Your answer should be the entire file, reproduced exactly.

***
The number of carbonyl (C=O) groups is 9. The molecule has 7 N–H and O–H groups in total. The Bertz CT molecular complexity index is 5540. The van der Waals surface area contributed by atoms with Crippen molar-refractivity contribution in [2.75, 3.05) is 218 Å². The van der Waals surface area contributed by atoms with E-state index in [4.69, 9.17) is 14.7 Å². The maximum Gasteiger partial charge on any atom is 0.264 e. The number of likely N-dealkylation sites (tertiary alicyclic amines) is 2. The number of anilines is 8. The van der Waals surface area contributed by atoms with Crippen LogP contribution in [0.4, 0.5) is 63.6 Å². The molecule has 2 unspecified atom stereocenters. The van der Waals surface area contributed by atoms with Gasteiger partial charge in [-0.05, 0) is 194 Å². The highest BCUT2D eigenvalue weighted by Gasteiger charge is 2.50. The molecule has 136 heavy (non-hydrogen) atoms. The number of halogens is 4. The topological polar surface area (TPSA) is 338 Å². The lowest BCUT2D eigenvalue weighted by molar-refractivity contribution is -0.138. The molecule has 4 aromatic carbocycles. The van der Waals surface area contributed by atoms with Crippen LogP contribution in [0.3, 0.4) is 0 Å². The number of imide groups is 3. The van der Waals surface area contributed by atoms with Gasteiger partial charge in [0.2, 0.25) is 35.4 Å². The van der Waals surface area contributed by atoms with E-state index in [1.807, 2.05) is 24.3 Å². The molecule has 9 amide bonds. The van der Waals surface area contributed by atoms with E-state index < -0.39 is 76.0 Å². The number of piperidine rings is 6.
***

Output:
The number of carbonyl (C=O) groups is 9. The molecule has 7 N–H and O–H groups in total. The Bertz CT molecular complexity index is 5540. The van der Waals surface area contributed by atoms with Crippen molar-refractivity contribution in [2.75, 3.05) is 218 Å². The van der Waals surface area contributed by atoms with E-state index in [4.69, 9.17) is 14.7 Å². The maximum Gasteiger partial charge on any atom is 0.264 e. The number of likely N-dealkylation sites (tertiary alicyclic amines) is 2. The number of anilines is 8. The van der Waals surface area contributed by atoms with Crippen LogP contribution in [0.4, 0.5) is 63.6 Å². The molecule has 2 unspecified atom stereocenters. The van der Waals surface area contributed by atoms with Gasteiger partial charge in [-0.05, 0) is 194 Å². The highest BCUT2D eigenvalue weighted by Gasteiger charge is 2.50. The molecule has 136 heavy (non-hydrogen) atoms. The number of halogens is 4. The topological polar surface area (TPSA) is 338 Å². The lowest BCUT2D eigenvalue weighted by molar-refractivity contribution is -0.138. The molecule has 4 aromatic carbocycles. The van der Waals surface area contributed by atoms with Crippen LogP contribution in [0.3, 0.4) is 0 Å². The number of imide groups is 3. The van der Waals surface area contributed by atoms with Gasteiger partial charge in [0.2, 0.25) is 35.4 Å². The van der Waals surface area contributed by atoms with E-state index in [1.807, 2.05) is 24.3 Å². The molecule has 9 amide bonds. The van der Waals surface area contributed by atoms with E-state index < -0.39 is 76.0 Å². The number of piperidine rings is 6.